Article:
Clooney sang the song with great feeling. That, combined with its message, ensured it moved audiences in North America and Britain.
“Answer Me, My Love” by Nat King Cole
Another singer instrumental in shaping what was good music in 1954 is Nat King Cole. Cole’s reputation is primarily for his jazz, which is excellent. But before that, his rich, warm vocals made him the ideal radio crooner.
“Answer Me” is the perfect example. It’s gently melodic, with swooping, romantic phrasing.
“Stranger In Paradise” by Tony Bennet
Tony Benet’s serenade “Stranger In Paradise” is another example of good music from 1954.
Written for the musical Kismet, “Strangers In Paradise” reworks a melody from the opera Prince Igor.
The opera isn’t memorable. As sung by Tony Bennet, it became an intimate, swooning melody. The combination of the song’s nostalgia, sentimentality, and a hint of exoticism was an effective one.
Prince Igor might remain underperformed, but “Strangers In Paradise” was undeniably one of the best songs of 1954.
“In The Jailhouse Now” by Webb Pierce
One of the more unlikely candidates for the best songs of 1954 is “In The Jailhouse Now.” Sung by Webb Pierce, the song shares a melody with “Midnight Special.”
But whereas “Midnight Special” is instrumental, “In the Jailhouse Now” has lyrics. It also has a storied history that goes back to the 1920s.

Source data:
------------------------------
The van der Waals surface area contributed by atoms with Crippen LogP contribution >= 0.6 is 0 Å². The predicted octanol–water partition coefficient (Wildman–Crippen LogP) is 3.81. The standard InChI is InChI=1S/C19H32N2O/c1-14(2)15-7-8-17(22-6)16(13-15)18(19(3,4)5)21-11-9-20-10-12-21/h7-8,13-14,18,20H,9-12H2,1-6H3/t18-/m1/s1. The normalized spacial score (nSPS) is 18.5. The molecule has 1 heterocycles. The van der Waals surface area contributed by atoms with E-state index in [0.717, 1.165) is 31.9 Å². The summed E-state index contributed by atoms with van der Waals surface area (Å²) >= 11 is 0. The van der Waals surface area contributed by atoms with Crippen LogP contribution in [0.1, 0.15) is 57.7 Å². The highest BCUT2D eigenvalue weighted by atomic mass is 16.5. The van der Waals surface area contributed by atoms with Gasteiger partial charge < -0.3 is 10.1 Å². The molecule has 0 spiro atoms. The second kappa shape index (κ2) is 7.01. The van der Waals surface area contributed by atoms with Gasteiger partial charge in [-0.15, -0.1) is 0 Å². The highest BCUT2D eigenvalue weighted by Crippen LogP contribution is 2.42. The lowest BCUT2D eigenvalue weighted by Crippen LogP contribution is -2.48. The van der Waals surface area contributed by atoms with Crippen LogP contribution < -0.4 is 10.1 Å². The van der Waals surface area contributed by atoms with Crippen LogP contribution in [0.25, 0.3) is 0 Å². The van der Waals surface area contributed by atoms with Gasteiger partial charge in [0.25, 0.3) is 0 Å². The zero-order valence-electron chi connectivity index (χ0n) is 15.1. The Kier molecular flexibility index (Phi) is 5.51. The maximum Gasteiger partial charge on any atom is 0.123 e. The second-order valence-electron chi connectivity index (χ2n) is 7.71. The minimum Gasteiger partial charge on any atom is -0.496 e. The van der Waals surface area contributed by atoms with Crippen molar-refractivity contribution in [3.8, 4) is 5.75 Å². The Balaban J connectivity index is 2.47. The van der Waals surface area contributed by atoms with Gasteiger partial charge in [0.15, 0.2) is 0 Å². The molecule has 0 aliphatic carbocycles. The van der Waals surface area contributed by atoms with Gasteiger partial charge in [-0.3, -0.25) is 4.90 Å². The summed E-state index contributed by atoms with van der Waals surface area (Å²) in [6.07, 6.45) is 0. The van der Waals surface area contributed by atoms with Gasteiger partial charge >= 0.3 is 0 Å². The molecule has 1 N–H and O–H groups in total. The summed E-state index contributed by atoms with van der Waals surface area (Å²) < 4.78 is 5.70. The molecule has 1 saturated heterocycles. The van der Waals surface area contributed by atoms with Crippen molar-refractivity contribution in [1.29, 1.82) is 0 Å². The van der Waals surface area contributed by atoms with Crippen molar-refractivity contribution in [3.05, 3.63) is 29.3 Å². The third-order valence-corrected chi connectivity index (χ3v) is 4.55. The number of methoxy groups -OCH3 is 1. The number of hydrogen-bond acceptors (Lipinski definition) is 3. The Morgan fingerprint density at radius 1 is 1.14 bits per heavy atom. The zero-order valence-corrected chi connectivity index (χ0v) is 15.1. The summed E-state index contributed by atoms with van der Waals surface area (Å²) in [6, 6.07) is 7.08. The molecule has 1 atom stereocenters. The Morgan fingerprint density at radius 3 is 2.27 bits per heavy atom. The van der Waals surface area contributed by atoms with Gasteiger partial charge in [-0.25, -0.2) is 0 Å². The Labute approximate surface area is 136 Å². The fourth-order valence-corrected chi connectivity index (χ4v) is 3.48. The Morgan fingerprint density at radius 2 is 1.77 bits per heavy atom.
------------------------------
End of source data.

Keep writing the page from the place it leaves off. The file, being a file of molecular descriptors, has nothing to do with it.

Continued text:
Lyrics vary depending on the singer, but the most notorious tells the story of Ramblin’ Bob. However, the lyrics are flexible and over time, have expanded to encompass all manner of wrongdoing, from election fraud to cheating at cards.
In addition to Pierce’s memorable country recording, it’s also sung as a blues, jazz, and bluegrass song. It famously features in the film Oh Brother, Where Art Thou?
“Fly Me To The Moon” by Kaye Ballard
“Fly Me To The Moon” is known to many as one of Frank Sinatra’s most popular songs. But before that, it was one of the best songs of 1954.
Written by Bart Howard, the first recording of “Fly Me To The Moon” came from Kay Ballard.
It was a breakthrough for Howard, who spent years as an aspiring composer. Not everyone was immediately convinced and tried to change some of the song’s most memorable lyrics. Howard refused, and rightly so, when “Fly Me To The Moon” became one of his most successful compositions.
“You’ll Never Walk Alone” by Roy Hamilton
Rogers and Hammerstein are the musical duo behind this example of good music from 1954.